atomic weapons

Time to reassess Trident options amid funding crisis: BASIC report

 

It is time to reassess options for the replacement of the Trident nuclear missile submarines in the light of indications that the capital cost of doing so could run to 28 billion pounds over the next 10-15 years, according to a new report by the British American Security Information Council (BASIC).

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A crisis in financing Britain’s replacement of Trident?

It is time to reassess options for the replacement of the Trident nuclear missile submarines in the light of indications that the capital cost, to be funded from the Defence Ministry's core budget, could run to 28 billion pounds over the next 10-15 years. But Paul Ingram and Nick Ritchie also argue that it would be a mistake to base a decision on cost alone.

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Getting to Zero Update

The Nuclear Non-Proliferation Treaty Review conference concluded at the end of May on a positive note. However, the months ahead look uncertain. Diplomatic relations over the North Korean and Iranian programs continue to deteriorate, and there still lacks a firm indication on whether the New Strategic Arms Reduction Treaty (START) will be ratified by the end of the year. 

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NATO's Nuclear Posture discussed at the NPT Review Conference

The prospect of a shift in the North Atlantic Treaty Organization's position on tactical nuclear weapons in Europe in 2010 was the subject of a BASIC event held at the Nuclear Non-Proliferation Treaty Review Conference.Ambassador James Goodby, senior fellow at the Hoover Institution and BASIC Board member pointed out that the debate within NATO is taking place against a backdrop of the goal of eliminating nuclear weapons.

The threat of nuclear terrorism: a race between catastrophe and co-operation

“If there was an incident of nuclear terrorism, what happens thereafter? You can imagine if al Qa’eda attacked. You can see them saying, ‘Actually we’ve got more. We will blast more at a time that we choose.’ Even if it was not true there would be panicked emptying of cities globally. If an incident happened in an American city, the US would be under enormous pressure to use enormous military force to target whoever is connected in any way. You’d have widespread instability and conflict.”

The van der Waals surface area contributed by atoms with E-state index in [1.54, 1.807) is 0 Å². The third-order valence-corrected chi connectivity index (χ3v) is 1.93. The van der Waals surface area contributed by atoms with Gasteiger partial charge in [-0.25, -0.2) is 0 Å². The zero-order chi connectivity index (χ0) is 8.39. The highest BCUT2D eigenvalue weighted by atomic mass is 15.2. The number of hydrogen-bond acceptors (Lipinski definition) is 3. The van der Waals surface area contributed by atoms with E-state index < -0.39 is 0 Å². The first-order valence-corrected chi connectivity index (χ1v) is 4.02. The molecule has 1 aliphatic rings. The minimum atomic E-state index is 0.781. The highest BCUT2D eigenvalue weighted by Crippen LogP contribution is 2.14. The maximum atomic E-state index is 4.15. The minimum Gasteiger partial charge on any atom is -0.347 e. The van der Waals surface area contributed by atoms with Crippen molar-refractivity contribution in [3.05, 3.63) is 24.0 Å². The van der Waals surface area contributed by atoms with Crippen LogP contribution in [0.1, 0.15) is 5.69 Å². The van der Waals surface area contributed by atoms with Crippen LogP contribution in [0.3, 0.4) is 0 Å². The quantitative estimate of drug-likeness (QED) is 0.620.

BASIC Research Director Dr. Ian Kearns quoted in The National (Abu Dhabi)

Nuclear summit takes aim at unsecured bomb material

“If leaders at the summit get it right, they could render nuclear power safer to use in the fight against climate change, strengthen the non-proliferation regime, and build further international confidence in ... nuclear disarmament.” 

BASIC Research Director Ian Kearns quoted by Reuters in Sundays Zaman.

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http://www.sundayszaman.com/sunday/detaylar.do?load=detay&link=207074

Getting to Zero Update

In the run up to the Nuclear Non-Proliferation Treaty (NPT) Review Conference (3-28 May), there have been a number of critical developments. Russia and the United States have signed the new Strategic Arms Reduction Treaty, the Obama Administration just released its Nuclear Posture Review, and Washington is about to host one of its largest summits ever, on nuclear security. BASIC has been following all of these developments (see below) and will continue coverage as their impact unfolds. 

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Obama cuts US nuclear arsenal – but keeps sights trained on Iran

“Obviously it is to be welcomed that the US will not develop new nuclear warheads despite pressure from the weapons labs, and that President Obama has won the argument over his core policy of limiting the use of nuclear weapons.”

BASIC Program Director Anne Penketh quoted in The Independent on the U.S. Nuclear Posture Review. 

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Getting to Zero Update

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